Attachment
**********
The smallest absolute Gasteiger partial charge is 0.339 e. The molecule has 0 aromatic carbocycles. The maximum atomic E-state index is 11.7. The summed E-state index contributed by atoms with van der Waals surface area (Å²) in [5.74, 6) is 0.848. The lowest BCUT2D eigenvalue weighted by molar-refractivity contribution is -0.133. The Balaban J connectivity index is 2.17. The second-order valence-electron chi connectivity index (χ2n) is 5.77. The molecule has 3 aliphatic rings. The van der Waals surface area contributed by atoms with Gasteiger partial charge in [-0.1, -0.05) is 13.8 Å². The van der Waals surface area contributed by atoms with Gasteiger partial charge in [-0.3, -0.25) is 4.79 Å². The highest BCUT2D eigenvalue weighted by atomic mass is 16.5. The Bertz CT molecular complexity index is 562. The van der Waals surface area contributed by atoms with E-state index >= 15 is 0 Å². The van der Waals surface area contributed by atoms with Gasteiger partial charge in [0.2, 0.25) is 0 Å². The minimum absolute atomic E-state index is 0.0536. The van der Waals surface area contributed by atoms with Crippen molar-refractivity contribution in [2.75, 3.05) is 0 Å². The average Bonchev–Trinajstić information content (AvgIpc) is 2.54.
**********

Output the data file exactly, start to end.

The smallest absolute Gasteiger partial charge is 0.339 e. The molecule has 0 aromatic carbocycles. The maximum atomic E-state index is 11.7. The summed E-state index contributed by atoms with van der Waals surface area (Å²) in [5.74, 6) is 0.848. The lowest BCUT2D eigenvalue weighted by molar-refractivity contribution is -0.133. The Balaban J connectivity index is 2.17. The second-order valence-electron chi connectivity index (χ2n) is 5.77. The molecule has 3 aliphatic rings. The van der Waals surface area contributed by atoms with Gasteiger partial charge in [-0.1, -0.05) is 13.8 Å². The van der Waals surface area contributed by atoms with Gasteiger partial charge in [-0.3, -0.25) is 4.79 Å². The highest BCUT2D eigenvalue weighted by atomic mass is 16.5. The Bertz CT molecular complexity index is 562. The van der Waals surface area contributed by atoms with E-state index >= 15 is 0 Å². The van der Waals surface area contributed by atoms with Gasteiger partial charge in [0.2, 0.25) is 0 Å². The minimum absolute atomic E-state index is 0.0536. The van der Waals surface area contributed by atoms with Crippen molar-refractivity contribution in [2.75, 3.05) is 0 Å². The average Bonchev–Trinajstić information content (AvgIpc) is 2.54.